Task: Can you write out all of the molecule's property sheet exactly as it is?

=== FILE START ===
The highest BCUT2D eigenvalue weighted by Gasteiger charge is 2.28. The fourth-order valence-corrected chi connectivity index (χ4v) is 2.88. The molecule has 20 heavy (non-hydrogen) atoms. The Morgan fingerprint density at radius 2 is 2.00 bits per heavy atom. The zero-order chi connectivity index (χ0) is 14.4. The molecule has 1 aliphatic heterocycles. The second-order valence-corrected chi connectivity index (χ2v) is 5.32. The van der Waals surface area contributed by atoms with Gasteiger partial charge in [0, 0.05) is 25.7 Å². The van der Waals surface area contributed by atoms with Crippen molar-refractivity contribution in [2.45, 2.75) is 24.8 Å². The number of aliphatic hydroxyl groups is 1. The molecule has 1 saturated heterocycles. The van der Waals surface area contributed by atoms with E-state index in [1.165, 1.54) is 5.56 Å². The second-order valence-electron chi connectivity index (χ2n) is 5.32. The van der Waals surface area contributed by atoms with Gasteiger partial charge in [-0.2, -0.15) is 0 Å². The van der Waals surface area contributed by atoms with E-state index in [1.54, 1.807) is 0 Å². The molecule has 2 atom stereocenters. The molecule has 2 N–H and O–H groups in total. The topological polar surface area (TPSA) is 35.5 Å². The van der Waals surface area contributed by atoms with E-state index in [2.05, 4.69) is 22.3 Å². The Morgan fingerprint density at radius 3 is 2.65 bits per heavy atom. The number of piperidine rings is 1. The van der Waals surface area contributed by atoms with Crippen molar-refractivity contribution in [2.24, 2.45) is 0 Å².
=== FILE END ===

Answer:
The highest BCUT2D eigenvalue weighted by Gasteiger charge is 2.28. The fourth-order valence-corrected chi connectivity index (χ4v) is 2.88. The molecule has 20 heavy (non-hydrogen) atoms. The Morgan fingerprint density at radius 2 is 2.00 bits per heavy atom. The zero-order chi connectivity index (χ0) is 14.4. The molecule has 1 aliphatic heterocycles. The second-order valence-corrected chi connectivity index (χ2v) is 5.32. The van der Waals surface area contributed by atoms with Gasteiger partial charge in [0, 0.05) is 25.7 Å². The van der Waals surface area contributed by atoms with Crippen molar-refractivity contribution in [2.45, 2.75) is 24.8 Å². The number of aliphatic hydroxyl groups is 1. The molecule has 1 saturated heterocycles. The van der Waals surface area contributed by atoms with E-state index in [1.165, 1.54) is 5.56 Å². The second-order valence-electron chi connectivity index (χ2n) is 5.32. The van der Waals surface area contributed by atoms with Gasteiger partial charge in [-0.2, -0.15) is 0 Å². The van der Waals surface area contributed by atoms with E-state index in [1.54, 1.807) is 0 Å². The molecule has 2 atom stereocenters. The molecule has 2 N–H and O–H groups in total. The topological polar surface area (TPSA) is 35.5 Å². The van der Waals surface area contributed by atoms with E-state index in [2.05, 4.69) is 22.3 Å². The Morgan fingerprint density at radius 3 is 2.65 bits per heavy atom. The number of piperidine rings is 1. The van der Waals surface area contributed by atoms with Crippen molar-refractivity contribution in [2.24, 2.45) is 0 Å².